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Beijing Reports 2 New COVID-19 Deaths As Virus Spreads

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Beijing Reports 2 New COVID-19 Deaths As Virus Spreads

(CTN NEWS) – BEIJING – Chinese health authorities confirmed two more COVID-19 deaths on Monday, both in the capital Beijing. These deaths are the first to be reported in some weeks as the country expects a rise in diseases following the relaxation of its rigorous “zero-COVID” policy.

Even though numerous unofficial reports of a recent surge of cases exist, China has not reported death from COVID-19 since December 4.

With the most recent deaths, the National Health Commission increased China’s total COVID-19 deaths in the past three years to 5,237 out of 380,453 illness cases.

These figures are significantly lower than those of other major nations, but they are also based on statistics and information-gathering techniques that have been called into question.

Beijing Reports 2 New COVID-19 Deaths For Dec 18 As Virus Spreads

A family member carrying the photo of a deceased relative walks beside a vehicle carrying the body outside a fever clinic in Beijing, Monday, Dec. 19, 2022.(AP Photo/Andy Wong)

Chinese health officials only include persons who died directly from COVID-19; they do not include people whose underlying illnesses, such as diabetes and heart disease, were made worse by the virus.

Guidelines in many other nations provide that any death in which the coronavirus is a cause of, contributor to, or result of the death is to be considered a COVID-19-related fatality.

The declaration follows testimony from family members and funeral industry workers who wished to remain anonymous for fear of retaliation that the number of deaths linked to COVID-19 was rising.

In contrast to the U.S., where the death toll has surpassed 1.1 million, China has long praised its strict “zero-COVID” policy for keeping the number of cases and fatalities comparatively low.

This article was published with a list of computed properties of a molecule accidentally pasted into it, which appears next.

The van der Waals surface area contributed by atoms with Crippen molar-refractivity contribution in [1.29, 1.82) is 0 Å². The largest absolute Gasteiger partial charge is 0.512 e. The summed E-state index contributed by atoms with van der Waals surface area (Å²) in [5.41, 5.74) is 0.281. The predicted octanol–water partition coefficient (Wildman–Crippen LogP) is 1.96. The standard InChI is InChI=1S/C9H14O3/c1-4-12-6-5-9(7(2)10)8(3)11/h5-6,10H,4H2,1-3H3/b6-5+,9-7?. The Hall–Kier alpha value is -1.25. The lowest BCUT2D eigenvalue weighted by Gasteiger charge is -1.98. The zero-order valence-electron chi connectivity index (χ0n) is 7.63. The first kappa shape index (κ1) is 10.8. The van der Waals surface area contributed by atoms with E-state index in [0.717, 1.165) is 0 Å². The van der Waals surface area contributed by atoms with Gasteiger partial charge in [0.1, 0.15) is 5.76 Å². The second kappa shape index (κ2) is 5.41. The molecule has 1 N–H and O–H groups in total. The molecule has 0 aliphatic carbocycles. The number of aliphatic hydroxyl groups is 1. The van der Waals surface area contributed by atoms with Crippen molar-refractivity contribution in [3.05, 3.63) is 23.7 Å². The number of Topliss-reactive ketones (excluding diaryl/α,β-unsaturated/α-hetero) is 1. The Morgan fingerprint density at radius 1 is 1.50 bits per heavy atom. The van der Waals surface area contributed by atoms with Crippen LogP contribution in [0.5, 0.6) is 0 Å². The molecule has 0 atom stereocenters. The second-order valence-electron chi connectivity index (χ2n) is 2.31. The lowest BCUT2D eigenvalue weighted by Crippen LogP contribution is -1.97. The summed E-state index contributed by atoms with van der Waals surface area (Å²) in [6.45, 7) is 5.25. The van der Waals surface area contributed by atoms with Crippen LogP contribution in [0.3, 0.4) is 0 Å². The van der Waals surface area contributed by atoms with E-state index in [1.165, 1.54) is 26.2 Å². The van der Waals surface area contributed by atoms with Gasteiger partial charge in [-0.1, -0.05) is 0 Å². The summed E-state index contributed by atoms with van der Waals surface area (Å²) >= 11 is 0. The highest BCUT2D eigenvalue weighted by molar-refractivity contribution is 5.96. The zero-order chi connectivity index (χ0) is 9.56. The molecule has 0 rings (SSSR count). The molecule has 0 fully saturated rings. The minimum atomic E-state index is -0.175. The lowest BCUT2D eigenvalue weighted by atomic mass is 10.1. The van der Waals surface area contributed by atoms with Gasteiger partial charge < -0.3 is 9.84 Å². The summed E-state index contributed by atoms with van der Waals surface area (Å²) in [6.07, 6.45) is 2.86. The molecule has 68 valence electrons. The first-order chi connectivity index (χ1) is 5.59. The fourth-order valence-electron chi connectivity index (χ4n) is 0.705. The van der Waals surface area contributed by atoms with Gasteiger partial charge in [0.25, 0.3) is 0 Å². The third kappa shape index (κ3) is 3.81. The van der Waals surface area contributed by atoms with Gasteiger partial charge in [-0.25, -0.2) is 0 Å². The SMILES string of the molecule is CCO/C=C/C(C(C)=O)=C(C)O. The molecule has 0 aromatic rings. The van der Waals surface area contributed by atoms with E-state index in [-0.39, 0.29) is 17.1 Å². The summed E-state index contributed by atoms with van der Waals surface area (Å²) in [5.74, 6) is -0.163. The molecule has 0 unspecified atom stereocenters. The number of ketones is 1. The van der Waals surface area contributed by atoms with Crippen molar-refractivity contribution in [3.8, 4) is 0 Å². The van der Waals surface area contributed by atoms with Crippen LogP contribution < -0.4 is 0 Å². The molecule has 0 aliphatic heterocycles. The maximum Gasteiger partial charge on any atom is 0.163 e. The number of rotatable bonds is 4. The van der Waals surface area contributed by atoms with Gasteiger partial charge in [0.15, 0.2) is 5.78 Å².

Beijing Reports 2 New COVID-19 Deaths For Dec 18 As Virus Spreads

A medical worker in protective gear carries yellow bags of medical waste from a fever clinic in Beijing, Monday, Dec. 19, 2022.(AP Photo/Andy Wong)

However, the policy of lockdowns, travel bans, required testing, and quarantines severely stressed China’s society and its economy, seemingly persuading the Communist Party in power to listen to outside counsel and change its course.

The loosening started in November and picked up speed when demonstrations against the restrictions in Beijing and several other cities turned into calls for the resignation of President Xi Jinping and the Communist Party.

Marking the highest level of public discontent in decades.

As asymptomatic COVID-19 cases are now impossible to trace because mass testing is no longer necessary, the government said on Wednesday that it would stop reporting them.

Most testing is now done privately, and patients with minor symptoms can recover at home instead of being sent to a centralized quarantine facility.

It is now more challenging to understand the scope of the outbreak or its trajectory due to a lack of data.

Beijing Reports 2 New COVID-19 Deaths For Dec 18 As Virus Spreads

An ambulance passes a worker in protective gear outside a fever clinic in Beijing, Monday, Dec. 19, 2022. (AP Photo/Andy Wong)

Health specialists have predicted a potential large wave of new infections and a surge in deaths over the next month or two, particularly among the elderly.

Nevertheless, a significant decline in economic activity and anecdotal evidence of the virus’ spread indicate to an increasing caseload.

China is attempting to convince reticent elderly and other at-risk individuals to be immunized, but it appears to have only fair success.

Before the Lunar New Year travel surge in January, which will see migrant workers returning to their hometowns, the other significant issue is socking up health supplies in smaller cities and the vast rural hinterland.

Beijing Reports 2 New COVID-19 Deaths For Dec 18 As Virus Spreads

A masked man walks by medical workers in protective gear on duty inside the fever clinic in Beijing, Monday, Dec. 19, 2022. (AP Photo/Andy Wong)

To conserve resources, the number of fever clinics has increased in urban and rural regions, and individuals are urged to stay home unless they are very ill.

Hospitals are similarly short-staffed, and according to reports, employees have been requested to return to work as long as they are not feverish.

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